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Bowden Village

Bowden Village Accommodation inc hotels, self catering holiday cottages and bed and breakfastsBowden village, at approximately 500ft above sea level, nestles on the lower southern slopes of the Eildon Hills thereby obtaining a degree of protection from the northerly winter winds.

Although Bowden is clearly referred to in various early 12th century charters by King David I relating to the settlement of a group of Tyronesian monks in the area, specific mention of the present day name is vague and history appears to have drawn a veil over the definitive origin. Legend leaves us with a choice of interesting possibilities. Reference is made in those early documents to Bothenden, Botheldene and Boulden - names which may have been derived from St. Bothan or Bodwin which, with the passage of time, were abbreviated to Boulden and subsequently to Bowden. Again, it has been suggested that the original name of Botheldene derives from a literal translation of two old English words meaning 'the valley with the building', which could refer to the ancient Kirk or some such old building set in the valley of Bowden Burn.

In the period from 1250 to 1567, Bowden was the principal agricultural village in the Barony and was governed by a Provost appointed by the monks. At that time the village rented land from the monks. In 1643 a charter was granted to Robert, Earl of Roxburgh then resident at Holydean, giving him ownership of the Barony and he extended rights of common land to the villagers.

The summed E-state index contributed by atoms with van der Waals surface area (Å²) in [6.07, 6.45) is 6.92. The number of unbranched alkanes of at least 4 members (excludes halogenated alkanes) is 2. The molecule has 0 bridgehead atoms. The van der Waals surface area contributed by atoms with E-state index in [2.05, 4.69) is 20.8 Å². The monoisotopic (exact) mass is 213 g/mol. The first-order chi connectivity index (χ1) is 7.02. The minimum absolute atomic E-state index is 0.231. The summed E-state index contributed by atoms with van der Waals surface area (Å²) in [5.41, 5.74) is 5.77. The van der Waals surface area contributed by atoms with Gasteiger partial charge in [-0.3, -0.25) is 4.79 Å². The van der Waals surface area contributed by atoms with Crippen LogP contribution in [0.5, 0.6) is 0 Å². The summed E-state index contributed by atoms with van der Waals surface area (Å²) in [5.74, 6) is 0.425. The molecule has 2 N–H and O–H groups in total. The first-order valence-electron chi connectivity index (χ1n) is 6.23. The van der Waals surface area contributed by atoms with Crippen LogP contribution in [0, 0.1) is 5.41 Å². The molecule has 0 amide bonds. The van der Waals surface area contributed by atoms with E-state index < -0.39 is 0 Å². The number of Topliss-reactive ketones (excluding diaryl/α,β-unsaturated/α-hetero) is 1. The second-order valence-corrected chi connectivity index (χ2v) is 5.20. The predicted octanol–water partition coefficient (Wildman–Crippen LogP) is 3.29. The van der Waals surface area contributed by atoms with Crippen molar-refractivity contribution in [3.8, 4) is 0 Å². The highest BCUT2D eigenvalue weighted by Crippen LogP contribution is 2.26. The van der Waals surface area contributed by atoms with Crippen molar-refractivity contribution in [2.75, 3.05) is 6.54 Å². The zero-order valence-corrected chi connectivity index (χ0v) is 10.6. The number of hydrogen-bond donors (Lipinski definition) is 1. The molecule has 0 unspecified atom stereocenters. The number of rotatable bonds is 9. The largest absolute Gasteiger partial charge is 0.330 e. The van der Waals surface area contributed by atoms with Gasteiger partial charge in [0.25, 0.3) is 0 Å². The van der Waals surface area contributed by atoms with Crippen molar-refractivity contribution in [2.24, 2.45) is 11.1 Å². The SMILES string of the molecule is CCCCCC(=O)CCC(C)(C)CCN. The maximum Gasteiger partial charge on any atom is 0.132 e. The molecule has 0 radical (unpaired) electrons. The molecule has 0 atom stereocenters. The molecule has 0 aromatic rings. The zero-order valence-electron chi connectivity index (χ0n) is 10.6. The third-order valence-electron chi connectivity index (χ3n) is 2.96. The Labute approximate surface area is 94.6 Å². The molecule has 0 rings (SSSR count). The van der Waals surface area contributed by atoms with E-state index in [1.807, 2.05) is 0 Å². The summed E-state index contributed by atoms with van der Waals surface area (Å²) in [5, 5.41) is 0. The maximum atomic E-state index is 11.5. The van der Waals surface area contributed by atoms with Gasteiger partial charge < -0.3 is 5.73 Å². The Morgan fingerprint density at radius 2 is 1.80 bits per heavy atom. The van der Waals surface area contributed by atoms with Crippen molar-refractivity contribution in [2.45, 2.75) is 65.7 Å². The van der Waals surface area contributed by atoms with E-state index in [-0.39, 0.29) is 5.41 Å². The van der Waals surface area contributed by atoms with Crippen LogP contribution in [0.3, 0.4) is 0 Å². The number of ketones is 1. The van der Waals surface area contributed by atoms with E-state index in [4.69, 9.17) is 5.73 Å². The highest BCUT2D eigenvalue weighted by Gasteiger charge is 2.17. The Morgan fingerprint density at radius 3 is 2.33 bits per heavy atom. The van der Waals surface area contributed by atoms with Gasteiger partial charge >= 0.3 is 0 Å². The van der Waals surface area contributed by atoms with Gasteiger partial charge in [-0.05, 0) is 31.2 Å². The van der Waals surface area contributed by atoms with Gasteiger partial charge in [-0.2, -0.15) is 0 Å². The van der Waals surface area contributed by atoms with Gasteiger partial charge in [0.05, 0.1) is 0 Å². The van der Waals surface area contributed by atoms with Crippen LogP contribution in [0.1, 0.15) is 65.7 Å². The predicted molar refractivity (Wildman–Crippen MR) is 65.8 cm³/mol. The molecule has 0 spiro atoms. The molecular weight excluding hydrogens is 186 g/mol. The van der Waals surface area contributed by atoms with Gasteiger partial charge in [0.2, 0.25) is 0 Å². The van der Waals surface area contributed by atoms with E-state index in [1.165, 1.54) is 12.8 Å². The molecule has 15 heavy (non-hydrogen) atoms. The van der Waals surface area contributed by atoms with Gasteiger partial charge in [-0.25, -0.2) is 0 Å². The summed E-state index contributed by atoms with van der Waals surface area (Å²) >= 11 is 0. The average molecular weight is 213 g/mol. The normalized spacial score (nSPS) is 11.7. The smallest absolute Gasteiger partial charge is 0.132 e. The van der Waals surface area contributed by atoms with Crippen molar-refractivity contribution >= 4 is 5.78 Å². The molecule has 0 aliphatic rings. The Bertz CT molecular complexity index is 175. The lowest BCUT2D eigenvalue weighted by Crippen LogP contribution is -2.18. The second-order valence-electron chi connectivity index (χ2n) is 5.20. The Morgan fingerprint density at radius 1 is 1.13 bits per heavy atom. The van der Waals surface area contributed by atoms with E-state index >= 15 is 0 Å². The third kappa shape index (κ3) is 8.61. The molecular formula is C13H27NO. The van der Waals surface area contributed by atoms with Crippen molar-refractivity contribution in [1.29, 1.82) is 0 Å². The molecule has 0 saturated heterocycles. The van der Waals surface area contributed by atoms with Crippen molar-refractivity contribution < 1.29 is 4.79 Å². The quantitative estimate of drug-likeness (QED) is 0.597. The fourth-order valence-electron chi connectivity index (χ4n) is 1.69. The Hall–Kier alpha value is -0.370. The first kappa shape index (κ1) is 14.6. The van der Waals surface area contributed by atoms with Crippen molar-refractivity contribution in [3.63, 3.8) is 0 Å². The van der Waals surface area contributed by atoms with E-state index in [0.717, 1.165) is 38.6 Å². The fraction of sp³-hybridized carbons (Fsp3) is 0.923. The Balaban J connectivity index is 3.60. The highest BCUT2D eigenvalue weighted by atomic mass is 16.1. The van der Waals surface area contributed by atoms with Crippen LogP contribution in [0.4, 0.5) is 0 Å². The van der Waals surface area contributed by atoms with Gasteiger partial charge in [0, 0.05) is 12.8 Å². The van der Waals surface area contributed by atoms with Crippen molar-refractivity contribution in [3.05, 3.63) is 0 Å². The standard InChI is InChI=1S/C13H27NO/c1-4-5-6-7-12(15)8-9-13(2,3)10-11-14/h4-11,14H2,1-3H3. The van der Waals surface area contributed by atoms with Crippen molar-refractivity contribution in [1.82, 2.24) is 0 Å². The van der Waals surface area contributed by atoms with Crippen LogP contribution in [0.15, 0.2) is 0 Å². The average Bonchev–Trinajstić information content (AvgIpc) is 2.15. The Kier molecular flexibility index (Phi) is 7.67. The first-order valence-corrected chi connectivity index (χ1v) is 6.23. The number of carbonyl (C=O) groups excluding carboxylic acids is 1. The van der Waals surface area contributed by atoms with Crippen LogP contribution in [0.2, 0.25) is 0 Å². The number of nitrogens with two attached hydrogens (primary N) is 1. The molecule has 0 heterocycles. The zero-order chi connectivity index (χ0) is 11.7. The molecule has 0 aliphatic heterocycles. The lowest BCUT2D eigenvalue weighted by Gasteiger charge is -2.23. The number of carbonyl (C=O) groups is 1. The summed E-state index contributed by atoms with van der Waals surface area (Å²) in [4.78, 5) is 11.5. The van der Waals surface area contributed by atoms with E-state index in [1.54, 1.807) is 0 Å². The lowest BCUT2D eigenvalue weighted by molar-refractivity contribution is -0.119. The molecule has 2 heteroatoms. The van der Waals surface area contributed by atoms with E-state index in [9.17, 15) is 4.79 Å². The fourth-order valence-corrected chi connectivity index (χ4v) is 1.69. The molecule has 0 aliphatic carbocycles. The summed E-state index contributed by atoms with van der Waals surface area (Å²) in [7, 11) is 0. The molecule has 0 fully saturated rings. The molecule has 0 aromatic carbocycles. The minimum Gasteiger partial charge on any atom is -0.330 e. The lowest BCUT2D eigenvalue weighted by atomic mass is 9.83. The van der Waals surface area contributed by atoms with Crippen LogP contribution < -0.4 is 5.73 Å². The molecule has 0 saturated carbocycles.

Over many centuries Bowden was predominantly an agricultural village with most of the cottages working small holdings. In the 18th century an important cottage industry grew up in the village - that of weaving. Flax was grown in the surrounding crofts and woven into linen in the village. Early in the 19th century, the weavers began to move away to the larger Border towns where wool weaving was rapidly becoming popular. Despite this exodus, the village continued to thrive and a requirement for a village school continued until eventual closure in 1943.

The village today has physically changed little from that of last century and its early industrial development has now given way to a mainly residential area. Conservation status was granted to the village in 1970.

The ownership of Bowden Common Land amounting to some 26 acres is in the hands of a body of Trustees, formally constituted as Bowden Village Committee in 1972, operating instead of and with the same status as a Community Council.


Bowden Village Accommodation inc hotels, self catering holiday cottages and bed and breakfasts